Wash. Co. Comm. call on school board, design advisers to resolve issues

December 10, 2008|By HEATHER KEELS

HAGERSTOWN - Washington County Public Schools officials have been sidestepping a committee of volunteer design advisers in the school construction planning process, according to Washington County Director of Special Projects Gary W. Rohrer.

School system staff generally do not present designs to the advisory committee until after they have been submitted to the Board of Education and the state Interagency Commitee on School Construction, and at that point it is effectively too late to make major changes, Rohrer told the Washington County Commissioners on Tuesday.

As a result, most of the design and construction professionals who volunteer on the committee feel their time is wasted, and the county is wasting money to pay architects and project managers to attend the meetings, Rohrer said.

The Advisory School Design Review Commitee was created by state law in 2005 to add responsibility, oversight and accountability for money on school construction projects costing more than $2 million, said Del. LeRoy E. Myers Jr., R-Washington/Allegany, who was at the meeting.


Rob Rollins, acting executive director of school operations, said there often isn't time to get designs to the advisory committee before it goes to the other review boards because there is such a small window of time between funding approval and Interagency Committee deadlines.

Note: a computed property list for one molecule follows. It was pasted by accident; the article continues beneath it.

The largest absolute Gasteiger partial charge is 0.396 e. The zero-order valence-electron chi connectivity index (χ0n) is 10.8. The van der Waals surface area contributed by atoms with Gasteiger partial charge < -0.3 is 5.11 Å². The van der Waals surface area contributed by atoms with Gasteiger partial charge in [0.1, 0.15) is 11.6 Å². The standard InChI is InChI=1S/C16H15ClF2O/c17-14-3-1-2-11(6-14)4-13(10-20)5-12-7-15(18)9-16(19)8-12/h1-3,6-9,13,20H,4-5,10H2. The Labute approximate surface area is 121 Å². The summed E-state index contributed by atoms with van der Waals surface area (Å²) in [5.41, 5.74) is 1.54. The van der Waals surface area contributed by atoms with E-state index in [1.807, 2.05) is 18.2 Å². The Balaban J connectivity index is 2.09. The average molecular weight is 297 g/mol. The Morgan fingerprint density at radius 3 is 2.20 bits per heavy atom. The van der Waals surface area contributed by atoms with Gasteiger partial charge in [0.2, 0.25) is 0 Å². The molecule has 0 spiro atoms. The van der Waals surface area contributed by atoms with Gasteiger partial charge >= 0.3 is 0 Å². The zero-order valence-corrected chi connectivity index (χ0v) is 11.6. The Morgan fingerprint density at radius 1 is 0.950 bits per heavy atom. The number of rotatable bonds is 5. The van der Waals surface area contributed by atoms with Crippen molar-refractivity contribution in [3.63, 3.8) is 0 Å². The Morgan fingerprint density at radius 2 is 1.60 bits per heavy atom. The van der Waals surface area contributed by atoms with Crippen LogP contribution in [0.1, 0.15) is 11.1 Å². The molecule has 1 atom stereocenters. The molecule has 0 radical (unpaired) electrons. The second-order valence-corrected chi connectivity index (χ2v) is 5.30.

However, he said, sending designs to the state does not preclude the advisory committee from making comments that can be included in the documentation.

On an average project, the advisory committee meets four to five times and makes about a dozen comments, but very few of these lead to any changes, Rohrer said.

As examples, committee member Harry Reynolds cited the committee's recommendation to use all masonry building for Rockland Woods Elementary School instead of insulated panels and its comments on the expense of using standing seam roofs on the three new schools that opened this year. The committee was told it was too late to make the suggested changes, Reynolds said.

Robert Spong, facilities planning manager, told the commissioners that school board staff and the Rockland Wood architect took the committee's comments on all masonry building to heart, but decided metal panels were the best option based on fiscal realities. Officials are conducting a cost analysis of various roofing systems in preparation for the next schools to be built, Spong said.

Rohrer suggested the county seek legislation either dissolving the committee or requiring it to review projects earlier in the process.

The commissioners asked the parties involved to work toward improving the process and report back in the future. In addition, Commissioner James F. Kercheval said the commissioners could try to sign off on funding for major projects further in advance to allow more time for review.

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